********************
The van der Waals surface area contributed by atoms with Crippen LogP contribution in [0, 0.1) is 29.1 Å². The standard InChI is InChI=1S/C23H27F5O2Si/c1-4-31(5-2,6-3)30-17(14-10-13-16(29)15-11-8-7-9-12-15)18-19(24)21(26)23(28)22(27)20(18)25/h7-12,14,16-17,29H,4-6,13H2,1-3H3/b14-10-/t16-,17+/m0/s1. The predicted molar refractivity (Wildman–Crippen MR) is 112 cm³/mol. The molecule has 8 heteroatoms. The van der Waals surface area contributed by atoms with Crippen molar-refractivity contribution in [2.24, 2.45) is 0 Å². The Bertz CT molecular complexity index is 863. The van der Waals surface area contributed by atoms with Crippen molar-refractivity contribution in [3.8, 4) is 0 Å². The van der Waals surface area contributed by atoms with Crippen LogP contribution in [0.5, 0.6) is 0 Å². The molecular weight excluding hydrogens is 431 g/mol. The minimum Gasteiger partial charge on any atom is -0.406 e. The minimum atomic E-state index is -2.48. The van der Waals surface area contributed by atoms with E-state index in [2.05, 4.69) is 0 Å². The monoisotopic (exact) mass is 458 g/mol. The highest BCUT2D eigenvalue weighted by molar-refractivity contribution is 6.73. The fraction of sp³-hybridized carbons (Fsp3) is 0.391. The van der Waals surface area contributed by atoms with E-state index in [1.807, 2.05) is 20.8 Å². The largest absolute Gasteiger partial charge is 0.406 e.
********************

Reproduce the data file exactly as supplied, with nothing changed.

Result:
The van der Waals surface area contributed by atoms with Crippen LogP contribution in [0, 0.1) is 29.1 Å². The standard InChI is InChI=1S/C23H27F5O2Si/c1-4-31(5-2,6-3)30-17(14-10-13-16(29)15-11-8-7-9-12-15)18-19(24)21(26)23(28)22(27)20(18)25/h7-12,14,16-17,29H,4-6,13H2,1-3H3/b14-10-/t16-,17+/m0/s1. The predicted molar refractivity (Wildman–Crippen MR) is 112 cm³/mol. The molecule has 8 heteroatoms. The van der Waals surface area contributed by atoms with Crippen molar-refractivity contribution in [2.24, 2.45) is 0 Å². The Bertz CT molecular complexity index is 863. The van der Waals surface area contributed by atoms with Crippen molar-refractivity contribution in [3.8, 4) is 0 Å². The van der Waals surface area contributed by atoms with Crippen LogP contribution in [0.5, 0.6) is 0 Å². The molecular weight excluding hydrogens is 431 g/mol. The minimum Gasteiger partial charge on any atom is -0.406 e. The minimum atomic E-state index is -2.48. The van der Waals surface area contributed by atoms with E-state index in [2.05, 4.69) is 0 Å². The monoisotopic (exact) mass is 458 g/mol. The highest BCUT2D eigenvalue weighted by molar-refractivity contribution is 6.73. The fraction of sp³-hybridized carbons (Fsp3) is 0.391. The van der Waals surface area contributed by atoms with E-state index in [1.807, 2.05) is 20.8 Å². The largest absolute Gasteiger partial charge is 0.406 e.